George Whitefield, a native of the city, belonged to the dissenting congregation which met at the Cobblers Hall in Kimbrose under the evangelical preacher Thomas Cale. In 1735, after coming within the orbit of the Holy Club, he spent nine months in the city and gathered together a small group. He was ordained in the Cathedral in 1736 and in 1739 preached there several times, in the Booth Hall, Westgate Street and in the open air.
John Wesley first visited the city on Sunday, 15 July 1739, preaching, he claimed, to some 5,000. On his many later visits he preached in the open air or at the Tolbooth (later known as the Tolsey). The small society met in one another's houses until the Cobblers Hall was taken in 1770 and a Gloucestershire Circuit was formed, with John Glassbrook as its first Superintendent. When Wesley met the society in 1787 it was decided to build a chapel in Lower Northgate (opened July 1787; extended 1824 and 1831). The present chapel with frontage to Northgate Street was opened in 1878. The pulpit from which both Whitefield and John Wesley preached is housed there. There was a WM meeting in Yew Tree Cottage, Hucclecote from 1843 to 1848, when a chapel was opened (rebuilt 1929). Other WM chapels were at Hartpury (1828, rebuilt 1846 and 1887), Tibberton (1839) and Churchdown (1849, rebuilt 1902). The Countess of Huntingdon's Connexion opened a chapel at Birdwood in 1814, taken over by WM in 1848.
PM began open-air preaching in 1837 and built the first chapel in Barton Street in 1856 (enlarged 1882), followed by Stroud Road in 1897. The UMFC also built in Stroud Road in 1903. The two Stroud Road congregations were later united at St Luke's (rebuilt 1967). St John's, Northgate, is now a Local Ecumenical Project and large housing developments are served at Quedgeley by a chapel first built in 1885 and at Abbeydale by another Local Ecumenical Project in the newly built Christchurch complex.
John Wesley's Journal:
July 1739: 'We had an attentive congregation at Gloucester in the evening. In the morning [Sunday], Mr. Whitefield being gone forward, I preached to about five thousand there. It rained violently at five in the evening; notwithstanding which, two or three thousand people stayed, to whom I expounded that glorious vision of Ezekiel, of the resurrection of the dry bones.'
March 1768: 'The mob here was for a considerable time both noisy and mischievous; but an honest magistrate, taking the matter in hand, quickly tamed the beasts of the people. So may any magistrate, if he will.'
March 1784: 'The room was full at five in the morning, and both the preachers and people promised to neglect the early preaching no more.'
March 1787: 'In the evening I preached to a multitude of people in the Talbooth … High and low, rich and poor, behaved well. I trust a good blessing is coming to Gloucester also. [Next morning] 'I strongly enforced the great salvation [Hebrews 2:3]. About eleven I had the satisfaction of spending an hour with the Bishop; a sensible, candid and, I hope, pious man… 'Finding prejudice was now laid asleep, the tide turning the contrary way, our friends thought it time to prepare for building their preaching house; and a hundred pounds are already subscribed.'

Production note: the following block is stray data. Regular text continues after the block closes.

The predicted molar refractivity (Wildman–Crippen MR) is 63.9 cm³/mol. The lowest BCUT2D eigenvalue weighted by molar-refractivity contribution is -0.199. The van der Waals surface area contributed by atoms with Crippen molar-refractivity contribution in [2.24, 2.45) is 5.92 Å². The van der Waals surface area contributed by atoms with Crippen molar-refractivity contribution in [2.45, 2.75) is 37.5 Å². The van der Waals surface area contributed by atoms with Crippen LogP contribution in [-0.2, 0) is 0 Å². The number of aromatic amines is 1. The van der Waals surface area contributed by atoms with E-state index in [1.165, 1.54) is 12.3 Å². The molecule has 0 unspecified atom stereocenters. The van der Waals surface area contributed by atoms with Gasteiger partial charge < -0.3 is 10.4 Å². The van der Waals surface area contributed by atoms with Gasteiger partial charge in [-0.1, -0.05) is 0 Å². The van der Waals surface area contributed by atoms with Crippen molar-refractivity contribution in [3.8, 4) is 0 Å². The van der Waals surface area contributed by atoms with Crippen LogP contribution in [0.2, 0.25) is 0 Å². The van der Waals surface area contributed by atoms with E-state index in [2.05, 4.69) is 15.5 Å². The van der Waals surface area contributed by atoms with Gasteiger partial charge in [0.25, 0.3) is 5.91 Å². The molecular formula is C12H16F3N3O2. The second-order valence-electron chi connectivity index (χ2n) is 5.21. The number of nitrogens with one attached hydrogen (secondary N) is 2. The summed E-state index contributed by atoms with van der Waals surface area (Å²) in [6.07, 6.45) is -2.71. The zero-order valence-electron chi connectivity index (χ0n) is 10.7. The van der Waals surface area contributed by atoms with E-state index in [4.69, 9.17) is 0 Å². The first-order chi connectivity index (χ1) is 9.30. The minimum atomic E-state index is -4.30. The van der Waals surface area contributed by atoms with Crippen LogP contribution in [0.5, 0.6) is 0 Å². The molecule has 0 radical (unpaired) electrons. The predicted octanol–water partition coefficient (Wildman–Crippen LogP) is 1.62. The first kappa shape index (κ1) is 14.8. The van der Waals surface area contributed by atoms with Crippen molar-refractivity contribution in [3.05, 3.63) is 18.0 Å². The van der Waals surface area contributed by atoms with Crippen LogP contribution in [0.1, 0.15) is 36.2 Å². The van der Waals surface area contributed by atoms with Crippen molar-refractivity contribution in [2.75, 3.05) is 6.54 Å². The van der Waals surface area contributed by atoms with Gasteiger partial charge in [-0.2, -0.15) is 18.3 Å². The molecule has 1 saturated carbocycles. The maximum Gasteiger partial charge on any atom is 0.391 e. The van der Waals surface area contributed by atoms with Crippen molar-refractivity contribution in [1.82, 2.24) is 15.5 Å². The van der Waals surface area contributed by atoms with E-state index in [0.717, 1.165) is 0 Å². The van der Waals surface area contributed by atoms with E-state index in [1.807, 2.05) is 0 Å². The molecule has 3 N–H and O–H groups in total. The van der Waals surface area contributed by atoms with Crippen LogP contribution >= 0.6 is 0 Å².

August 1787: 'I preached to a numerous congregation in the new house and strongly applied the words [of Romans 1:16] to those whom they concerned. This night was one of the hottest I ever felt in Europe.'
March 1788: 'Here, it seems, the scandal of the cross (such is the will of God) is ceased. High and low, rich and poor, flock together, and seem to devour the word. I … spoke with all plainness. Many, I believe, were cut to the heart; for it was a day of the Lord's power.'
March 1790: 'We had a large multitude; but many of them would neither hear nor let others hear. Indeed, they that sat in the galleries could hear well; bu very few of them that were below.'
Charles Wesley's MS Journal:
24 August 1739: 'Before I went forth into the streets and highways, I sent, after my custom, rto borrow the church. The minister (one of the better disposed) sent back a civil message: he would be glad to drink a glass of wine with me but durst not lend me his pulpit for fifty guineas. 'Mr Whitefield durst lend me his field, which did just as well.'
25 August: 'Went to the field at five. An old intimate acquaintance (Mrs. [Damaris] Kirkham stood in my way and challenged me, "What, Mr. Wesley, is it you I see? Is it possible that you who can preach at Christ Church [cathedral], St. Mary's, etc. should come hither after a mob?" I cut her short with, "The work which my Master giveth me, must I not do it?" and went to my mob…'
14 March 1740: 'By eleven I reached Gloucester, where the very last spark, I think, is gone out. In the evening I preached to a few people in Mr. Whitefield's field…'